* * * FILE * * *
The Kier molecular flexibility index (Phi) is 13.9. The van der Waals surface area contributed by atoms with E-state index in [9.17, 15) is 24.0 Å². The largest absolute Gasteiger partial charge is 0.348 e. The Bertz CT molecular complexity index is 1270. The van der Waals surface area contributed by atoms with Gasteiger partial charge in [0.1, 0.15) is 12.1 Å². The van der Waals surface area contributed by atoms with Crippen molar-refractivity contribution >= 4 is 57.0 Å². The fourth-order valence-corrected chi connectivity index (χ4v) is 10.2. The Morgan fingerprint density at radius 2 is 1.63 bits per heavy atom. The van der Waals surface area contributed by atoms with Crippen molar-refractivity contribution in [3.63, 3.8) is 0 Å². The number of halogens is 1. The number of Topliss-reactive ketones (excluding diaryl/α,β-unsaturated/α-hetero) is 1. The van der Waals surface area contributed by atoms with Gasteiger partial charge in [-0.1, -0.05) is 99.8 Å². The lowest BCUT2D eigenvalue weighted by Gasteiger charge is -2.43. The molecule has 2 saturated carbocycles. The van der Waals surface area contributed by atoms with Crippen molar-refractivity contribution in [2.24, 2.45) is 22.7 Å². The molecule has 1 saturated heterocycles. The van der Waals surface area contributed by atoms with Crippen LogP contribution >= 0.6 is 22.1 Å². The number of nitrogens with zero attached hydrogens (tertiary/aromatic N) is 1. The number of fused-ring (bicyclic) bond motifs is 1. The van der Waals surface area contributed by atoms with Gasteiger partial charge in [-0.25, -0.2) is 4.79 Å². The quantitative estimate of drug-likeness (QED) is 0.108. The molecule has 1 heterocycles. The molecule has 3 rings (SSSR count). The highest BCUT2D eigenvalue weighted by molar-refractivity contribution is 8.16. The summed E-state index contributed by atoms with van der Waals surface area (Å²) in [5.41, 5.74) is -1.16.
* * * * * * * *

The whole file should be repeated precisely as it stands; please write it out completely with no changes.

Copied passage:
The Kier molecular flexibility index (Phi) is 13.9. The van der Waals surface area contributed by atoms with E-state index in [9.17, 15) is 24.0 Å². The largest absolute Gasteiger partial charge is 0.348 e. The Bertz CT molecular complexity index is 1270. The van der Waals surface area contributed by atoms with Gasteiger partial charge in [0.1, 0.15) is 12.1 Å². The van der Waals surface area contributed by atoms with Crippen molar-refractivity contribution >= 4 is 57.0 Å². The fourth-order valence-corrected chi connectivity index (χ4v) is 10.2. The Morgan fingerprint density at radius 2 is 1.63 bits per heavy atom. The van der Waals surface area contributed by atoms with Crippen molar-refractivity contribution in [3.63, 3.8) is 0 Å². The number of halogens is 1. The number of Topliss-reactive ketones (excluding diaryl/α,β-unsaturated/α-hetero) is 1. The van der Waals surface area contributed by atoms with Gasteiger partial charge in [-0.1, -0.05) is 99.8 Å². The lowest BCUT2D eigenvalue weighted by Gasteiger charge is -2.43. The molecule has 2 saturated carbocycles. The van der Waals surface area contributed by atoms with Crippen molar-refractivity contribution in [2.24, 2.45) is 22.7 Å². The molecule has 1 saturated heterocycles. The van der Waals surface area contributed by atoms with Crippen LogP contribution >= 0.6 is 22.1 Å². The number of nitrogens with zero attached hydrogens (tertiary/aromatic N) is 1. The number of fused-ring (bicyclic) bond motifs is 1. The van der Waals surface area contributed by atoms with Gasteiger partial charge in [-0.25, -0.2) is 4.79 Å². The quantitative estimate of drug-likeness (QED) is 0.108. The molecule has 1 heterocycles. The molecule has 3 rings (SSSR count). The highest BCUT2D eigenvalue weighted by molar-refractivity contribution is 8.16. The summed E-state index contributed by atoms with van der Waals surface area (Å²) in [5.41, 5.74) is -1.16.